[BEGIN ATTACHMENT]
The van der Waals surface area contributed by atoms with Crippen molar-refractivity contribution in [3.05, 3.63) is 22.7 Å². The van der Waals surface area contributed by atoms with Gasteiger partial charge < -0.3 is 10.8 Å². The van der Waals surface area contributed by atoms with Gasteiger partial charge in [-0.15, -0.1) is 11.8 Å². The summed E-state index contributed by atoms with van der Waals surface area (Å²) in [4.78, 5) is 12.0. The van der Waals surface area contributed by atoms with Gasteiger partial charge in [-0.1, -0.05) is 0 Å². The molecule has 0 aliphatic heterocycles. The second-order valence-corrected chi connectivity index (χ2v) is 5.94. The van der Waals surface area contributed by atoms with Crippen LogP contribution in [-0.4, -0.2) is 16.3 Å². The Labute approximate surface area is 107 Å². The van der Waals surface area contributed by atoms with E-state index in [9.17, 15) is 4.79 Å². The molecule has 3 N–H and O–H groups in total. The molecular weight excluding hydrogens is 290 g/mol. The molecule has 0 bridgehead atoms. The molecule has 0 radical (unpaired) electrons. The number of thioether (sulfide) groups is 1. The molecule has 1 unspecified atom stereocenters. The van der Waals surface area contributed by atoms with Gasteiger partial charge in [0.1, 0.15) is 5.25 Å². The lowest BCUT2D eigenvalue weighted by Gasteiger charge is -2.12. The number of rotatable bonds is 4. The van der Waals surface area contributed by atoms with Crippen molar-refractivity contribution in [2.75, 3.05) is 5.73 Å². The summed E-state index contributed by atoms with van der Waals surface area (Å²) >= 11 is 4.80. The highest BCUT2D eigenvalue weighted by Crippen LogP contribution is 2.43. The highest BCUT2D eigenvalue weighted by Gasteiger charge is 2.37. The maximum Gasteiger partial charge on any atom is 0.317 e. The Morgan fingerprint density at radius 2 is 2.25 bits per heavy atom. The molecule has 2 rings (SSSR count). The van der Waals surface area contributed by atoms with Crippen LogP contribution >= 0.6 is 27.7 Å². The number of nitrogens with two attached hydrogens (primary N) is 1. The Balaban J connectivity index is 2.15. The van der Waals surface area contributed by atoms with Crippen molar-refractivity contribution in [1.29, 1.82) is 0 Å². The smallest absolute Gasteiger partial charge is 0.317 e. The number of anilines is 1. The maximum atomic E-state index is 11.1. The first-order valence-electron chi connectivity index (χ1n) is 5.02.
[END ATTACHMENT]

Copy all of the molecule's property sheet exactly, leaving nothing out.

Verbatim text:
The van der Waals surface area contributed by atoms with Crippen molar-refractivity contribution in [3.05, 3.63) is 22.7 Å². The van der Waals surface area contributed by atoms with Gasteiger partial charge < -0.3 is 10.8 Å². The van der Waals surface area contributed by atoms with Gasteiger partial charge in [-0.15, -0.1) is 11.8 Å². The summed E-state index contributed by atoms with van der Waals surface area (Å²) in [4.78, 5) is 12.0. The van der Waals surface area contributed by atoms with Gasteiger partial charge in [-0.1, -0.05) is 0 Å². The molecule has 0 aliphatic heterocycles. The second-order valence-corrected chi connectivity index (χ2v) is 5.94. The van der Waals surface area contributed by atoms with Crippen LogP contribution in [-0.4, -0.2) is 16.3 Å². The Labute approximate surface area is 107 Å². The van der Waals surface area contributed by atoms with E-state index in [9.17, 15) is 4.79 Å². The molecule has 3 N–H and O–H groups in total. The molecular weight excluding hydrogens is 290 g/mol. The molecule has 0 bridgehead atoms. The molecule has 0 radical (unpaired) electrons. The number of thioether (sulfide) groups is 1. The molecule has 1 unspecified atom stereocenters. The van der Waals surface area contributed by atoms with Gasteiger partial charge in [0.1, 0.15) is 5.25 Å². The lowest BCUT2D eigenvalue weighted by Gasteiger charge is -2.12. The number of rotatable bonds is 4. The van der Waals surface area contributed by atoms with Crippen molar-refractivity contribution in [2.75, 3.05) is 5.73 Å². The summed E-state index contributed by atoms with van der Waals surface area (Å²) >= 11 is 4.80. The highest BCUT2D eigenvalue weighted by Crippen LogP contribution is 2.43. The highest BCUT2D eigenvalue weighted by Gasteiger charge is 2.37. The maximum Gasteiger partial charge on any atom is 0.317 e. The Morgan fingerprint density at radius 2 is 2.25 bits per heavy atom. The molecule has 2 rings (SSSR count). The van der Waals surface area contributed by atoms with Crippen LogP contribution >= 0.6 is 27.7 Å². The number of nitrogens with two attached hydrogens (primary N) is 1. The Balaban J connectivity index is 2.15. The van der Waals surface area contributed by atoms with Crippen molar-refractivity contribution in [1.29, 1.82) is 0 Å². The smallest absolute Gasteiger partial charge is 0.317 e. The number of anilines is 1. The maximum atomic E-state index is 11.1. The first-order valence-electron chi connectivity index (χ1n) is 5.02.